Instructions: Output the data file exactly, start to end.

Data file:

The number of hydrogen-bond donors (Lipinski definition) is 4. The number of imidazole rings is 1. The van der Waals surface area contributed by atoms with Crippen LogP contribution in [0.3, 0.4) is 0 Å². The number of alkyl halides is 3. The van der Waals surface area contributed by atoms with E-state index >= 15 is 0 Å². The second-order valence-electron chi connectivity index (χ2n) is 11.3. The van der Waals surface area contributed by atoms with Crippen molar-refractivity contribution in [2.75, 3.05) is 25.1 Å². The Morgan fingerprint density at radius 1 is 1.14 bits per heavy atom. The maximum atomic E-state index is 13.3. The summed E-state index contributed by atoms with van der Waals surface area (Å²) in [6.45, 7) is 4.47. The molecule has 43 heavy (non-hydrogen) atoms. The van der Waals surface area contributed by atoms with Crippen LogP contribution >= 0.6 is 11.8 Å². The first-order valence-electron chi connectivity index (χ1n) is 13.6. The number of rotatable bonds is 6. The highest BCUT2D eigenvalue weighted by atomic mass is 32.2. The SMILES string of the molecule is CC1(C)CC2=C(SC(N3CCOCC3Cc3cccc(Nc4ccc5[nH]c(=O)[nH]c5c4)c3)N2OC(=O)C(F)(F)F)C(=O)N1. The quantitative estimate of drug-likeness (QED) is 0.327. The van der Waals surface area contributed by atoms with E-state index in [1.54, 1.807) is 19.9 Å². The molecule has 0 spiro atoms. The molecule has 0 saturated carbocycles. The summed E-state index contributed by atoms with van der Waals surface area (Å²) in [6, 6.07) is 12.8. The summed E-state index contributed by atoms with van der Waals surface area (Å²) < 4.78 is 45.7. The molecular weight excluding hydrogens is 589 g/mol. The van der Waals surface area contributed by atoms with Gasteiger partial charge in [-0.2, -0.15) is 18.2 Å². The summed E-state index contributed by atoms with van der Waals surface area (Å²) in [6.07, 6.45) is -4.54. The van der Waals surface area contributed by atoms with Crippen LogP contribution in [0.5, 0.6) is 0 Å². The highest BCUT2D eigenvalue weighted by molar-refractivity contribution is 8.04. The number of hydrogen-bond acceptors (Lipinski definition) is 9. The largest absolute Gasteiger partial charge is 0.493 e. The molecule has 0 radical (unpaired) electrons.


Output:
The number of hydrogen-bond donors (Lipinski definition) is 4. The number of imidazole rings is 1. The van der Waals surface area contributed by atoms with Crippen LogP contribution in [0.3, 0.4) is 0 Å². The number of alkyl halides is 3. The van der Waals surface area contributed by atoms with E-state index >= 15 is 0 Å². The second-order valence-electron chi connectivity index (χ2n) is 11.3. The van der Waals surface area contributed by atoms with Crippen molar-refractivity contribution in [2.75, 3.05) is 25.1 Å². The Morgan fingerprint density at radius 1 is 1.14 bits per heavy atom. The maximum atomic E-state index is 13.3. The summed E-state index contributed by atoms with van der Waals surface area (Å²) in [6.45, 7) is 4.47. The molecule has 43 heavy (non-hydrogen) atoms. The van der Waals surface area contributed by atoms with Crippen LogP contribution >= 0.6 is 11.8 Å². The first-order valence-electron chi connectivity index (χ1n) is 13.6. The number of rotatable bonds is 6. The highest BCUT2D eigenvalue weighted by atomic mass is 32.2. The SMILES string of the molecule is CC1(C)CC2=C(SC(N3CCOCC3Cc3cccc(Nc4ccc5[nH]c(=O)[nH]c5c4)c3)N2OC(=O)C(F)(F)F)C(=O)N1. The quantitative estimate of drug-likeness (QED) is 0.327. The van der Waals surface area contributed by atoms with E-state index in [1.54, 1.807) is 19.9 Å². The molecule has 0 spiro atoms. The molecule has 0 saturated carbocycles. The summed E-state index contributed by atoms with van der Waals surface area (Å²) in [6, 6.07) is 12.8. The summed E-state index contributed by atoms with van der Waals surface area (Å²) < 4.78 is 45.7. The molecular weight excluding hydrogens is 589 g/mol. The van der Waals surface area contributed by atoms with Gasteiger partial charge in [-0.2, -0.15) is 18.2 Å². The summed E-state index contributed by atoms with van der Waals surface area (Å²) in [6.07, 6.45) is -4.54. The van der Waals surface area contributed by atoms with Crippen LogP contribution in [0.5, 0.6) is 0 Å². The highest BCUT2D eigenvalue weighted by molar-refractivity contribution is 8.04. The number of hydrogen-bond acceptors (Lipinski definition) is 9. The largest absolute Gasteiger partial charge is 0.493 e. The molecule has 0 radical (unpaired) electrons.